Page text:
There’s no precedent for the mercurial Trump, but there is what Richard Nixon called the “madman theory,” according to his chief of staff, H.R. Haldeman, and it’s pretty simple: Nixon consciously tried to portray himself as unstable to give himself a hand-up over US adversaries in the Cold War.
Presidential historian Tim Naftali, a CNN contributor and the former head of the Richard Nixon Presidential Library and Museum, said the madman theory has grown in time into a bigger deal than it actually was.
“Nixon’s theory has been hyped into some kind of formal strategy,” he said in an email. “It may have been tested once, then was dropped.”
Trump’s lack of predictability extends further than any notable predecessor, and there is no clear rhyme and reason to his behavior — much less a coherent strategy. There’s little evidence to suggest he’s doing more than taking issues as they come each day, hopping from lily pad to lily pad and doing his best to make it look like he plotted his jumps. Unconstrained by any obvious political ideology, he is free in a way to go about trying to build a wall and make better deals for the US by any means he chooses, in any given moment.
Naftali differentiated between the madman theory and pragmatism, suggesting the latter was a part of Trump’s behavior and pointing out that he ran as a dealmaker.
Nixon, by the way, worked with Democrats on social welfare and environmental legislation. He had to: They controlled the House and Senate.
Republicans run everything in Washington today, but they now know that if they don’t get things done for Trump, he’ll work with Democratic leaders Chuck Schumer and Nancy Pelosi — like on the debt or the Deferred Action for Childhood Arrivals (DACA) program. It wasn’t a decision he wrestled with, but it appeared to come to on a whim, in the middle of a meeting on funding the government, hurricane relief and raising the debt ceiling. He just sided with Democrats. Just like that.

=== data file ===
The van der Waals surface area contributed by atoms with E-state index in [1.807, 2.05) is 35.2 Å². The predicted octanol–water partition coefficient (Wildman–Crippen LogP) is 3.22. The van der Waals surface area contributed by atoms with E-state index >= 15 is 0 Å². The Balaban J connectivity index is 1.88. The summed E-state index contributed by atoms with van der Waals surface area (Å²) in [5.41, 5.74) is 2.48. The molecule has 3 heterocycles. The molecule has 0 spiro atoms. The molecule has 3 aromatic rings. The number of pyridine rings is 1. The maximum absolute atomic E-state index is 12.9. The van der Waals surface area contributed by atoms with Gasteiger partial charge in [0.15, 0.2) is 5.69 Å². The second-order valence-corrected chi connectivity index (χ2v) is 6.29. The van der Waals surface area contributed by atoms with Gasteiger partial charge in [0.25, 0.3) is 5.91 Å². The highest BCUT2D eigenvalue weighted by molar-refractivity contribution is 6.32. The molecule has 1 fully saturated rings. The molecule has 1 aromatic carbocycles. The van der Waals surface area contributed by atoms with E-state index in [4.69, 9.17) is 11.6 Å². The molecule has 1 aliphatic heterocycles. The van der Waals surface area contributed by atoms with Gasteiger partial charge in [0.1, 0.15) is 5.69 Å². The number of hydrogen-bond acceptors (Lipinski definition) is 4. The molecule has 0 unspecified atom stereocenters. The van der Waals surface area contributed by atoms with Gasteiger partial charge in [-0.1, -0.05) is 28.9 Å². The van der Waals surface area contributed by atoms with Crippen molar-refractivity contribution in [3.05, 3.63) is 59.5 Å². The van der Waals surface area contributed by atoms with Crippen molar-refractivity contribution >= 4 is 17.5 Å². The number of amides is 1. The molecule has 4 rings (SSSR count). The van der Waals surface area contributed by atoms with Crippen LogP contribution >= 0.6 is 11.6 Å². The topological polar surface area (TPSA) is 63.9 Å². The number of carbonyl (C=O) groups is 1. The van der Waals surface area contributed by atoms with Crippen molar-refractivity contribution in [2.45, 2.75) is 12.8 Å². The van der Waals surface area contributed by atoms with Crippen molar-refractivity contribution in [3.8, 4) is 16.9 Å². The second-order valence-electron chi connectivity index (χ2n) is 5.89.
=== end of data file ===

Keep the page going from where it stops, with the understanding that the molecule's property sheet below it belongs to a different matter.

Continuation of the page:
He liked the results so much he worked with Democrats again — or started to — on DACA and border security. (That effort is still a work in progress, ahem.) In a Washington, DC, paralyzed by politicians in their foxholes, that’s basically the nuclear option.
But credibility still matters.
The potency of his unpredictability will be lost if people stop believing him entirely. He promised “fire and fury” if North Korea carried on with missile tests. Those comments frightened a lot of people. But they didn’t stop North Korea from carrying on. Trump has unleashed some fury, but no fire in the aftermath. He hatched the beginnings of the DACA deal with Pelosi and Schumer, but the ensuing outrage among conservatives had him on the back foot almost immediately.
Trump thrives on surprise. Nobody — not even the President — seems to know what he’s going to do or tweet about next, which is part of the reason he’s made politics such an incredible, shocking jarring thing to watch for the past two years — like it or not.
Regardless, it’s going to be a show. One with a swerving plot line, wild narrative digressions and an unpredictable lead, center stage at 1600 Pennsylvania Avenue.